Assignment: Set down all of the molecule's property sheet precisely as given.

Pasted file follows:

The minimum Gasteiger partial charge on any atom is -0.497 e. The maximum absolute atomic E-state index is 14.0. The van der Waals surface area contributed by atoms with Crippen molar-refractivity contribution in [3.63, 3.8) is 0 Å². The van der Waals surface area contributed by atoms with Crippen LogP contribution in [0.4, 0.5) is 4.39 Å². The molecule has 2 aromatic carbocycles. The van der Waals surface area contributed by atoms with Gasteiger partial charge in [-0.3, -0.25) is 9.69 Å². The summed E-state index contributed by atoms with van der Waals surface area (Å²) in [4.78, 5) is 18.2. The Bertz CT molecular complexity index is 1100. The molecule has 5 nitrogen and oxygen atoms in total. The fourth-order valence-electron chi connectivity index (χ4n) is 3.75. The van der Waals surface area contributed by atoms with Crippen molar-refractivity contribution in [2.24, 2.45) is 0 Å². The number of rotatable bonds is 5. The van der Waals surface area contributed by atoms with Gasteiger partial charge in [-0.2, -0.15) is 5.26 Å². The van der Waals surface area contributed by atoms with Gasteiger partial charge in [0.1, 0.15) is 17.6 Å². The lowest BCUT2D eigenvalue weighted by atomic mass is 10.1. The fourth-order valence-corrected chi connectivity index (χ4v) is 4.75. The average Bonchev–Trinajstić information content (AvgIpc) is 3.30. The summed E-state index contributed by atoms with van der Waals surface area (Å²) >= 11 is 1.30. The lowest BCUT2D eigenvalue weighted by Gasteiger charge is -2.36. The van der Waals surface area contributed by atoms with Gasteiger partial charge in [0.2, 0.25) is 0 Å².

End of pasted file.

The minimum Gasteiger partial charge on any atom is -0.497 e. The maximum absolute atomic E-state index is 14.0. The van der Waals surface area contributed by atoms with Crippen molar-refractivity contribution in [3.63, 3.8) is 0 Å². The van der Waals surface area contributed by atoms with Crippen LogP contribution in [0.4, 0.5) is 4.39 Å². The molecule has 2 aromatic carbocycles. The van der Waals surface area contributed by atoms with Gasteiger partial charge in [-0.3, -0.25) is 9.69 Å². The summed E-state index contributed by atoms with van der Waals surface area (Å²) in [4.78, 5) is 18.2. The Bertz CT molecular complexity index is 1100. The molecule has 5 nitrogen and oxygen atoms in total. The fourth-order valence-electron chi connectivity index (χ4n) is 3.75. The van der Waals surface area contributed by atoms with Crippen molar-refractivity contribution in [2.24, 2.45) is 0 Å². The number of rotatable bonds is 5. The van der Waals surface area contributed by atoms with Gasteiger partial charge in [-0.2, -0.15) is 5.26 Å². The van der Waals surface area contributed by atoms with Gasteiger partial charge in [0.1, 0.15) is 17.6 Å². The lowest BCUT2D eigenvalue weighted by atomic mass is 10.1. The fourth-order valence-corrected chi connectivity index (χ4v) is 4.75. The average Bonchev–Trinajstić information content (AvgIpc) is 3.30. The summed E-state index contributed by atoms with van der Waals surface area (Å²) >= 11 is 1.30. The lowest BCUT2D eigenvalue weighted by Gasteiger charge is -2.36. The van der Waals surface area contributed by atoms with Gasteiger partial charge in [0.2, 0.25) is 0 Å².